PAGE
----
Re-thinking Watt's possible

After further review …

It was a question I never thought I'd ask because I know better, at least I thought I did.

"Can you make this kind of impact every week?"

T.J. Watt's response was as revealing as Monday night's 26-22 victory over Cleveland was remarkable given how the game had played out.

"I'm gonna fuel up and we're gonna try," Watt offered. "We're gonna see what we can do in a week."

Don't put it past him.

The scoop-and-score, game-winning touchdown that beat Cleveland was the exclamation point on another performance that for Watt turned out to be spectacularly typical.

He credited fellow game-wrecker Alex Highsmith for doing the heavy lifting on the play. But Watt's stat line also included a sack, two tackles for a loss, four quarterback hits and a pass defensed.

This after an opener against San Francisco that produced three sacks, a TFL, five hits on the QB, a pass defensed, two forced fumbles and a fumble recovery.

The exclamation point back on Sept. 10 had been a sack, strip and fumble recovery late in the third quarter with the Steelers trailing by 20 and seemingly dead in the water.

Watt tried to will them back into the game with the type of Herculean play that might have changed the game had the offense been able to take advantage of the field position it provided.

For an encore, he helped will the Steelers to victory against Cleveland by returning the fumble forced by Highsmith 16 yards into the end zone with the Steelers trailing, 22-19, in the fourth quarter.

"Thankfully, I didn't dive on it," Watt offered.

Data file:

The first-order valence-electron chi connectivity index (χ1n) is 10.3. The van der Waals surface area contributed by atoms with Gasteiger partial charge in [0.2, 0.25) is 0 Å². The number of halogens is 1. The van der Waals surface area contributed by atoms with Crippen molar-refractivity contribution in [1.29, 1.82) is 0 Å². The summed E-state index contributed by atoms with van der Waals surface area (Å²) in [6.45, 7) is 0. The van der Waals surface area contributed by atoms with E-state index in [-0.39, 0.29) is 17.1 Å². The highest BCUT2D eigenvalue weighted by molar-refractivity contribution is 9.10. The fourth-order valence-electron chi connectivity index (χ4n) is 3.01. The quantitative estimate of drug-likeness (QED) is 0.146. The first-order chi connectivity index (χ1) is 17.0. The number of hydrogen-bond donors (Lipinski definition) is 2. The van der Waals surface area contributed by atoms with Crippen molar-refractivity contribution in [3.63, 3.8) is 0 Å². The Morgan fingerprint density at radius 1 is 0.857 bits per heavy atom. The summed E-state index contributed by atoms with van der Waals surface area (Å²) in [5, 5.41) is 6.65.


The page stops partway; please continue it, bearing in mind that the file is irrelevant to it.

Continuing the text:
Whatever it takes.

"This defensive performance, it's not always gonna be one guy performing at an elite level," Watt continued. "There's gonna be chips one week. There's gonna be slides (in protection) one week.

"We just all have to do our job and the plays are there to be made."

That, at least, is how it traditionally works, even for All-Pros, former Defensive Player of the Year Award winners and franchise record-holders for all-time sacks.

Everybody gets blocked by somebody eventually, don't they?

Except Watt seemingly hasn't been this season.

Not when he's had a chance to really impact what ultimately happens.

Watt was so good against Cleveland he was too good for his own good in at least once instance.

The cut-back, 69-yard burst by running back Jerome Ford to the Steelers' 1-yard line early in the third quarter resulted initially from Watt shoving tight end Harrison Bryant 2 yards off the ball and into the way on what was supposed to be an outside-zone run to the right.

PennDOT couldn't have shut that lane down any more effectively.

Ford ran right into Bryant's back and had no choice but to reverse field.

The job didn't get done in terms of pursuing from the back side well enough to take the cut-back away.

Two plays later the Browns regained the lead but Watt was not deterred.

Is he ever?

"When your back is against the wall, man, you have two options," Watt maintained. "We want to be a team that fights back, especially as a defense.

"We want to be a defense that controls the outcomes of games."

Watt's doing his part.

Well enough to at least reconsider the impact he's capable of making on an every-game basis.